County of Prince Edward
Fire Chief: Scott Manlow
Deputy Chief: Robert Rutter
Fire Department Mission Statement:
The mission of the Prince Edward County Fire Department is to provide a range of programs to protect the lives and property of the residents of Prince Edward County from the adverse effects of fire, sudden medical emergencies or exposure to dangerous conditions created by man or nature.
The Fire Department is responsible for firefighting, investigations, inspections and prevention services for the County of Prince Edward. Our responsibilities include education and program services, inquiries, fire code enforcement, fire engineering plans, fire suppression, rescue services, emergency defibrillation and medical assist services, and ice water rescue.
The County’s Municipal boundaries are shared with Quinte West, Belleville, Tyendinega and Greater Napanee, and each municipality has an approved Mutual Aid Agreement with the County of Prince Edward. The County of Prince Edward and Quinte West share an Automatic Aid Agreement.
January 7, 2014 - Keep fire safety in mind as temperatures drop!
As Ontario prepares to be blasted by chilling Arctic temperatures this week, Prince Edward County Fire Department is urging the public to keep fire safety in mind when taking steps to deal with colder winter weather.
The winter months traditionally see more fires in Ontario homes related to heating equipment and appliances. Pay close attention to potential fire hazards related to the use of fuel-burning appliances, space heaters and even block heaters in their vehicles.
“Block heaters should be treated just as any other piece of electrical equipment around the home," explains Fire Prevention Officer Michael Branscombe. “Cords and connections should be in good repair and caution should be used to ensure circuits are not overloaded.”
Important fire safety tips for cold weather include the following:
- - Burn dry, well-seasoned wood in fireplaces and woodstoves to reduce the risk of excessive creosote build-up in chimneys.
- - Allow ashes from your woodstove or fireplace to cool before emptying them into a metal container with a tight-fitting lid. Keep the container outside.
- - Keep intake and exhaust vents for furnaces and heating appliances free of ice and snow accumulations to reduce the risk of carbon monoxide build-up from inefficient combustion. Install carbon monoxide (CO) alarms to alert you to the presence of this deadly gas.
- - Keep space heaters at least one metre (3 feet) away from anything that can burn, including curtains, upholstery, and clothing.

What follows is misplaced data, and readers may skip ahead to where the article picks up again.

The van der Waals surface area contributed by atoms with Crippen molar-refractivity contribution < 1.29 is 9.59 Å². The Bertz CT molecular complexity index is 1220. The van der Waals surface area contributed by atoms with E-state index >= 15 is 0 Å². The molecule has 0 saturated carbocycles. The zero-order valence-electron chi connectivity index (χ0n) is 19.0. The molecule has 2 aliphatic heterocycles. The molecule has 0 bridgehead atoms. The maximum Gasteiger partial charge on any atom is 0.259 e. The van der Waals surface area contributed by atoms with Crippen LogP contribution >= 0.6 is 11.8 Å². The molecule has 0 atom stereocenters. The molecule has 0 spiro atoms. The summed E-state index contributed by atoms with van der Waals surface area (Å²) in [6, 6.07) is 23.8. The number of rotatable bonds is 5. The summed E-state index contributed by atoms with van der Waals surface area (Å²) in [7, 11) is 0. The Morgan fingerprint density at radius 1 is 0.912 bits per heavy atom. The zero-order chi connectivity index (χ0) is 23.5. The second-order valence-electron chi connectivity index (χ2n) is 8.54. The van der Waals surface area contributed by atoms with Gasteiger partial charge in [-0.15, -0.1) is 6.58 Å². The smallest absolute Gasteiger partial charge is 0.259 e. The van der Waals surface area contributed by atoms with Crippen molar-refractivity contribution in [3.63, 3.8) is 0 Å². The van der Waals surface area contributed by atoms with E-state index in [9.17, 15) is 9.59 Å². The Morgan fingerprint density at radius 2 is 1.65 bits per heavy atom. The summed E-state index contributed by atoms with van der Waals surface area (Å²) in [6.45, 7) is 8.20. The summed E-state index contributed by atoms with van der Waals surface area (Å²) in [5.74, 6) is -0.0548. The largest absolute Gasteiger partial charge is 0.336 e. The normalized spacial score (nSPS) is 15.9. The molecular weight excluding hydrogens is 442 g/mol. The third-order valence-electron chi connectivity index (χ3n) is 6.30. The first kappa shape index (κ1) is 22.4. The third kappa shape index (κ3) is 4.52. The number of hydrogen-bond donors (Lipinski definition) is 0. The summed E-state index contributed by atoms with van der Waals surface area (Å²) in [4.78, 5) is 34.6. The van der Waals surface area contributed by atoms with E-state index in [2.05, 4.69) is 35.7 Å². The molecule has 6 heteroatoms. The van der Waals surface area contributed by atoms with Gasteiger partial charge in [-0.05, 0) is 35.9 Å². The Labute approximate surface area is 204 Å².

- - Replace worn or damaged electrical wires and connections on vehicles and extension cords and use the proper gauge extension cord for vehicle block heaters.
- - Consider using approved timers for vehicle block heaters rather than leaving heaters on all night.
- - Ensure that vehicles are not left running inside any garage or building.
- - Ensure there is a working smoke alarm on every storey of your home.
Prince Edward County Fire Department reminds everyone that the Ontario Fire Code requires smoke alarms to be installed on every storey of your home and outside all sleeping areas. Failure to comply with this law can result in a ticket for $235 or a fine of up to $50,000. If you require more information about smoke alarms or fire safety, please contact Prince Edward County Fire Department.
For more information contact:
December 2013 - Mayor Peter Mertens, firefighters Jim Young, Vic Estabrooks, Deputy Fire Chief Robert Rutter, firefighter Robert Downey, division commander Dan Baker, firefighter Matthew Courneyea and Fire Chief Scott Manlow.
Estabrooks, Courneyea and Brent Insley were awarded certificates recognizing their completion of Fire Fighter Curriculum Component 1. Young and Downey were recognized for reaching the status of master trainer / facilitator (descriptions below).
Ontario Fire Fighter Curriculum Component One Certificates
The Ontario Fire Fighter Curriculum Component One Exam covers 30 Topic Sections of the Ontario Fire Fighter Curriculum and sees the fire fighter signed off on topics like Fire Suppression, Chemistry of Combustion, Self Contained Breathing Apparatus, Pre-Incident Planning and 26 others fire fighting related topics.
Master Trainer Facilitator Certification
The Master Trainer Facilitator certification requires a combination of several years experience in the fire service followed by studying to become a Trainer Facilitator, and a partnership with the Ontario Fire College. The certifications allows trainers to teach specialized firefighting courses, benefitting other fire fighters in their community.